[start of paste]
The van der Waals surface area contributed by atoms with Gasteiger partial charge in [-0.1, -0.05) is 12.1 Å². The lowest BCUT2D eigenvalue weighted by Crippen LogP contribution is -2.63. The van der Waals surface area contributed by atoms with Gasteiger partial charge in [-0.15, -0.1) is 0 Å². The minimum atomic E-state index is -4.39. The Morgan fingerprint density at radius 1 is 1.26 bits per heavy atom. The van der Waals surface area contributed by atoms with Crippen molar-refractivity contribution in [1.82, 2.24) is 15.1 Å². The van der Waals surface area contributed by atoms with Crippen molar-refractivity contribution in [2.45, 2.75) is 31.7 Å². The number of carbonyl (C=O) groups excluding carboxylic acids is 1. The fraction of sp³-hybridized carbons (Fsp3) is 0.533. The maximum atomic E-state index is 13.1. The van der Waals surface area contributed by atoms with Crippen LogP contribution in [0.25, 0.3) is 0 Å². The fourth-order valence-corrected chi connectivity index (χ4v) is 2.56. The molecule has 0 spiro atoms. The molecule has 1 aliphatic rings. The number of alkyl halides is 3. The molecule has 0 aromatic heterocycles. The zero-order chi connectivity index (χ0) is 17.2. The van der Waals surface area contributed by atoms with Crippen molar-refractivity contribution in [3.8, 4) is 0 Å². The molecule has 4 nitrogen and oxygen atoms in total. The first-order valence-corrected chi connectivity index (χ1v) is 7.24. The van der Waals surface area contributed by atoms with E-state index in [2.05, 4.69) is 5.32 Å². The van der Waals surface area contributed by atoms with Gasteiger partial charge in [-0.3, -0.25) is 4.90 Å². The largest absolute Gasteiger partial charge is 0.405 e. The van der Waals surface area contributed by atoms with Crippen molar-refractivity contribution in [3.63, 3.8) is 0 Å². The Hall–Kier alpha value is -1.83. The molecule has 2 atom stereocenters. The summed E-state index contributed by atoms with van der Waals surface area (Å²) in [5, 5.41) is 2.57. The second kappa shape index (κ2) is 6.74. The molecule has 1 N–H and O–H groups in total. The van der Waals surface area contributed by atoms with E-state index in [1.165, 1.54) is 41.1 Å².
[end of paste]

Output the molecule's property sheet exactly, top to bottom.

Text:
The van der Waals surface area contributed by atoms with Gasteiger partial charge in [-0.1, -0.05) is 12.1 Å². The lowest BCUT2D eigenvalue weighted by Crippen LogP contribution is -2.63. The van der Waals surface area contributed by atoms with Gasteiger partial charge in [-0.15, -0.1) is 0 Å². The minimum atomic E-state index is -4.39. The Morgan fingerprint density at radius 1 is 1.26 bits per heavy atom. The van der Waals surface area contributed by atoms with Crippen molar-refractivity contribution in [1.82, 2.24) is 15.1 Å². The van der Waals surface area contributed by atoms with Crippen molar-refractivity contribution in [2.45, 2.75) is 31.7 Å². The number of carbonyl (C=O) groups excluding carboxylic acids is 1. The fraction of sp³-hybridized carbons (Fsp3) is 0.533. The maximum atomic E-state index is 13.1. The van der Waals surface area contributed by atoms with Crippen LogP contribution in [0.25, 0.3) is 0 Å². The fourth-order valence-corrected chi connectivity index (χ4v) is 2.56. The molecule has 0 spiro atoms. The molecule has 1 aliphatic rings. The number of alkyl halides is 3. The molecule has 0 aromatic heterocycles. The zero-order chi connectivity index (χ0) is 17.2. The van der Waals surface area contributed by atoms with Crippen molar-refractivity contribution in [3.8, 4) is 0 Å². The molecule has 4 nitrogen and oxygen atoms in total. The first-order valence-corrected chi connectivity index (χ1v) is 7.24. The van der Waals surface area contributed by atoms with E-state index in [2.05, 4.69) is 5.32 Å². The van der Waals surface area contributed by atoms with Gasteiger partial charge in [-0.3, -0.25) is 4.90 Å². The largest absolute Gasteiger partial charge is 0.405 e. The van der Waals surface area contributed by atoms with Crippen molar-refractivity contribution in [3.63, 3.8) is 0 Å². The Hall–Kier alpha value is -1.83. The molecule has 2 atom stereocenters. The summed E-state index contributed by atoms with van der Waals surface area (Å²) in [5, 5.41) is 2.57. The second kappa shape index (κ2) is 6.74. The molecule has 1 N–H and O–H groups in total. The van der Waals surface area contributed by atoms with E-state index in [1.165, 1.54) is 41.1 Å².